What education do stroke patients receive in Australian hospitals?

Hoffmann, Tammy and Cochrane, Tammy (2009) What education do stroke patients receive in Australian hospitals?. Patient Education and Counselling, 77 2: 187-191. doi:10.1016/j.pec.2009.03.009


Author Hoffmann, Tammy
Cochrane, Tammy
Title What education do stroke patients receive in Australian hospitals?
Journal name Patient Education and Counselling   Check publisher's open access policy
ISSN 0738-3991
1873-5134
Publication date 2009-11
Sub-type Article (original research)
DOI 10.1016/j.pec.2009.03.009
Volume 77
Issue 2
Start page 187
End page 191
Total pages 5
Editor L.S. Wissow
A. Finset
Place of publication Shannon, Co. Clare, Ireland
Publisher Elsevier Ireland
Collection year 2010
Language eng
Subject C1
920111 Nervous System and Disorders
110321 Rehabilitation and Therapy (excl. Physiotherapy)
Formatted abstract
Objective
This study evaluated the educational practices of staff working in acute stroke wards in Australian hospitals, including the coordination and methods of patient education provision, post-discharge education and support services available, and the education and support services that health professionals would like to provide.
Methods
Health professionals who worked in acute stroke wards in Australian hospitals were surveyed about the stroke education practices of staff in their ward. Thirty-four hospitals returned a completed questionnaire via email or fax.
Results
Verbal communication and written materials were the most frequently used methods of information provision. Twenty-three (67.6%) wards developed their own written education materials, five (14.7%) offered group education programs, and 19 (55.9%) offered education or support after discharge. Fourteen (41.2%) wards had a particular staff member responsible for coordinating the provision of education to patients and one (2.9%) ward had a written policy on stroke education. The majority (70.6%) of participants would like to be able to provide more education/support services.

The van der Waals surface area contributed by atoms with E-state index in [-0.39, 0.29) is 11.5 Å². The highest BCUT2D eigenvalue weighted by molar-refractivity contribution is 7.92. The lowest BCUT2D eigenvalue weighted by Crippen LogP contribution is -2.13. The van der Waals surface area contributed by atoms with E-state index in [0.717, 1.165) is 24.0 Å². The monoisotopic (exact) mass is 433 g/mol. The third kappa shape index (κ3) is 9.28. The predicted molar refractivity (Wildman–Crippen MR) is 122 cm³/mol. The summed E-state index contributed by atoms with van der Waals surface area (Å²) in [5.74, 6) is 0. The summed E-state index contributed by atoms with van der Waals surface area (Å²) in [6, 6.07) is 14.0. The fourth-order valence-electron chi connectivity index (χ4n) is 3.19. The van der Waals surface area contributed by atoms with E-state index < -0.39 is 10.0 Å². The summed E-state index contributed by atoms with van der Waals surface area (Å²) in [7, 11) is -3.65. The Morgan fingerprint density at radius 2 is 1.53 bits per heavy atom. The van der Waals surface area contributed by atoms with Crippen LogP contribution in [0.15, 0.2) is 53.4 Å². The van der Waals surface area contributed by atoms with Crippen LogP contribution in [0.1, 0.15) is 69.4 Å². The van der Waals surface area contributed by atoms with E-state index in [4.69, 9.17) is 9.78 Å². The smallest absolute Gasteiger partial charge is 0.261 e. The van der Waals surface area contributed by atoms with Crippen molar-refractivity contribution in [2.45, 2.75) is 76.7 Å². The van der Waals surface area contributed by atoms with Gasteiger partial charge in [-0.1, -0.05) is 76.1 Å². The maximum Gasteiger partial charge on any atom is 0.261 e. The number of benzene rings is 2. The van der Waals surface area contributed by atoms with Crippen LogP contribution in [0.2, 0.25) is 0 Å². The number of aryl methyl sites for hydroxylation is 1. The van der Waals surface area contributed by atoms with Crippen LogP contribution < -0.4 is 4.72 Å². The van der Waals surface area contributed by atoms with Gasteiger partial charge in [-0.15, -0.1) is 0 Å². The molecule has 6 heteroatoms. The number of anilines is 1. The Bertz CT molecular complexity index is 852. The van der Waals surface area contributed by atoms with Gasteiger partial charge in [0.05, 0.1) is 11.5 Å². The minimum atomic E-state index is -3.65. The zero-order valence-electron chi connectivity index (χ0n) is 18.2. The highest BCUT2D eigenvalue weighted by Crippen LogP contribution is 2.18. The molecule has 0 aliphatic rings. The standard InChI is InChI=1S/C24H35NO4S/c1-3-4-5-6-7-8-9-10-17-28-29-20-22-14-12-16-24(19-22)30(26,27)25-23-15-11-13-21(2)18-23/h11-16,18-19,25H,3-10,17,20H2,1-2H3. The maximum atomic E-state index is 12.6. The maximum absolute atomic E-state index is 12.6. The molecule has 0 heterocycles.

Conclusion
The educational practices of the Australian hospitals surveyed were variable, with improvements needed in the coordination and documentation of patient education and the available follow-up services.
Practice implications
Health professionals need to be aware of the importance of education in the care of patients following stroke. Patients’ informational needs, while in hospital and after discharge, may be better met if staff in acute stroke wards had improved communication and coordination practices and ensured that stroke education was appropriately documented and supported by policy.
Keyword Patient education
Stroke
Written information
Q-Index Code C1
Q-Index Status Confirmed Code
Institutional Status UQ

Document type: Journal Article
Sub-type: Article (original research)
Collections: 2010 Higher Education Research Data Collection
School of Health and Rehabilitation Sciences Publications
 
Versions
Version Filter Type
Citation counts: TR Web of Science Citation Count  Cited 11 times in Thomson Reuters Web of Science Article | Citations
Scopus Citation Count Cited 11 times in Scopus Article | Citations
Google Scholar Search Google Scholar
Created: Mon, 14 Dec 2009, 13:49:23 EST by Meredith Downes on behalf of School of Health & Rehabilitation Sciences